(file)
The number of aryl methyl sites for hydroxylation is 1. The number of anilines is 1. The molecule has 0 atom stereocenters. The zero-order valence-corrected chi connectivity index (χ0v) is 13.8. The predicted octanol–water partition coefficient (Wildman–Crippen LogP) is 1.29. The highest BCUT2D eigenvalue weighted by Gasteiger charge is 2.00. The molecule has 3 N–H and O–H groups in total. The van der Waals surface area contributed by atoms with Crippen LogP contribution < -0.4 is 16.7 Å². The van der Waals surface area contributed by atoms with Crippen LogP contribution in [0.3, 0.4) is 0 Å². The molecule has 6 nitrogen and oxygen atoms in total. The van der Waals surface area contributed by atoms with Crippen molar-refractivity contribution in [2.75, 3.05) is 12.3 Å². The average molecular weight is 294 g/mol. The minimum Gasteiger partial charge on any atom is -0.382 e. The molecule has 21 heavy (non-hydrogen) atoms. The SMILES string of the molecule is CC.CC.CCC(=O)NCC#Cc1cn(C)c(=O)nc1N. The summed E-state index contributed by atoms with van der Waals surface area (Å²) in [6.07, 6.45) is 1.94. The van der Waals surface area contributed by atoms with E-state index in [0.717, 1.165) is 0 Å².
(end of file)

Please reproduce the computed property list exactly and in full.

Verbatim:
The number of aryl methyl sites for hydroxylation is 1. The number of anilines is 1. The molecule has 0 atom stereocenters. The zero-order valence-corrected chi connectivity index (χ0v) is 13.8. The predicted octanol–water partition coefficient (Wildman–Crippen LogP) is 1.29. The highest BCUT2D eigenvalue weighted by Gasteiger charge is 2.00. The molecule has 3 N–H and O–H groups in total. The van der Waals surface area contributed by atoms with Crippen LogP contribution < -0.4 is 16.7 Å². The van der Waals surface area contributed by atoms with Crippen LogP contribution in [0.3, 0.4) is 0 Å². The molecule has 6 nitrogen and oxygen atoms in total. The van der Waals surface area contributed by atoms with Crippen molar-refractivity contribution in [2.75, 3.05) is 12.3 Å². The average molecular weight is 294 g/mol. The minimum Gasteiger partial charge on any atom is -0.382 e. The molecule has 21 heavy (non-hydrogen) atoms. The SMILES string of the molecule is CC.CC.CCC(=O)NCC#Cc1cn(C)c(=O)nc1N. The summed E-state index contributed by atoms with van der Waals surface area (Å²) in [6.07, 6.45) is 1.94. The van der Waals surface area contributed by atoms with E-state index in [0.717, 1.165) is 0 Å².